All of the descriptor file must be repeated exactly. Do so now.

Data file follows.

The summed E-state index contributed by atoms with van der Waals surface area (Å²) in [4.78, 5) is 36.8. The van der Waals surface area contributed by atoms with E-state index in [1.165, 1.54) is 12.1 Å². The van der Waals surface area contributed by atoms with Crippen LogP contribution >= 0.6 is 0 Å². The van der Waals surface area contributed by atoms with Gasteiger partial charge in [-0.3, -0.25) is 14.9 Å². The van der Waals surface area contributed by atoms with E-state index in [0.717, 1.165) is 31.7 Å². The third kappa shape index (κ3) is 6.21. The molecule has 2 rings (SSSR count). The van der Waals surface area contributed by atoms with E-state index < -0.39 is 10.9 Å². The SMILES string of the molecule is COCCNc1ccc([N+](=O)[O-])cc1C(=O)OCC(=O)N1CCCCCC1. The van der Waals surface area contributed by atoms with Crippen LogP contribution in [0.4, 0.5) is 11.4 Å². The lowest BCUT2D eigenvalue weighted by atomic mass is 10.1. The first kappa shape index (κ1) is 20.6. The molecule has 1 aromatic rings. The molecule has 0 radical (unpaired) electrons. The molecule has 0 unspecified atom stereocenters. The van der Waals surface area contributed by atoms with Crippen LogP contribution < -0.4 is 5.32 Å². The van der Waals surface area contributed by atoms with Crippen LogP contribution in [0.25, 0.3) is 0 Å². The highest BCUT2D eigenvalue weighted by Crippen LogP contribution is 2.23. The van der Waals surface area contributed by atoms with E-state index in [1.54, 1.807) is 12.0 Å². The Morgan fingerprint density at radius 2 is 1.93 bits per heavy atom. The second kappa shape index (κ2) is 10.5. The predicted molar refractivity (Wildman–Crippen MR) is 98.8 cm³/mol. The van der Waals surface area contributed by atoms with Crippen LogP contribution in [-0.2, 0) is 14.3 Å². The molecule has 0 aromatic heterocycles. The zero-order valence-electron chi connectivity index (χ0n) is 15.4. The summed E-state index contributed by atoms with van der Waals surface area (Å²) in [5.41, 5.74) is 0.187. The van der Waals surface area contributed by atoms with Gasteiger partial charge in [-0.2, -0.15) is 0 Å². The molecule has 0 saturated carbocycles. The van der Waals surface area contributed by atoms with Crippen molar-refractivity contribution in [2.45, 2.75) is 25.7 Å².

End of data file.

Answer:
The summed E-state index contributed by atoms with van der Waals surface area (Å²) in [4.78, 5) is 36.8. The van der Waals surface area contributed by atoms with E-state index in [1.165, 1.54) is 12.1 Å². The van der Waals surface area contributed by atoms with Crippen LogP contribution >= 0.6 is 0 Å². The van der Waals surface area contributed by atoms with Gasteiger partial charge in [-0.3, -0.25) is 14.9 Å². The van der Waals surface area contributed by atoms with E-state index in [0.717, 1.165) is 31.7 Å². The third kappa shape index (κ3) is 6.21. The molecule has 2 rings (SSSR count). The van der Waals surface area contributed by atoms with E-state index < -0.39 is 10.9 Å². The SMILES string of the molecule is COCCNc1ccc([N+](=O)[O-])cc1C(=O)OCC(=O)N1CCCCCC1. The van der Waals surface area contributed by atoms with Crippen LogP contribution in [0.4, 0.5) is 11.4 Å². The lowest BCUT2D eigenvalue weighted by atomic mass is 10.1. The first kappa shape index (κ1) is 20.6. The molecule has 1 aromatic rings. The molecule has 0 radical (unpaired) electrons. The molecule has 0 unspecified atom stereocenters. The van der Waals surface area contributed by atoms with Crippen LogP contribution < -0.4 is 5.32 Å². The van der Waals surface area contributed by atoms with Crippen LogP contribution in [0.25, 0.3) is 0 Å². The highest BCUT2D eigenvalue weighted by Crippen LogP contribution is 2.23. The van der Waals surface area contributed by atoms with E-state index in [1.54, 1.807) is 12.0 Å². The Morgan fingerprint density at radius 2 is 1.93 bits per heavy atom. The second kappa shape index (κ2) is 10.5. The predicted molar refractivity (Wildman–Crippen MR) is 98.8 cm³/mol. The van der Waals surface area contributed by atoms with Crippen LogP contribution in [-0.2, 0) is 14.3 Å². The molecule has 0 aromatic heterocycles. The zero-order valence-electron chi connectivity index (χ0n) is 15.4. The summed E-state index contributed by atoms with van der Waals surface area (Å²) in [5.41, 5.74) is 0.187. The van der Waals surface area contributed by atoms with Gasteiger partial charge in [-0.2, -0.15) is 0 Å². The molecule has 0 saturated carbocycles. The van der Waals surface area contributed by atoms with Crippen molar-refractivity contribution in [2.45, 2.75) is 25.7 Å².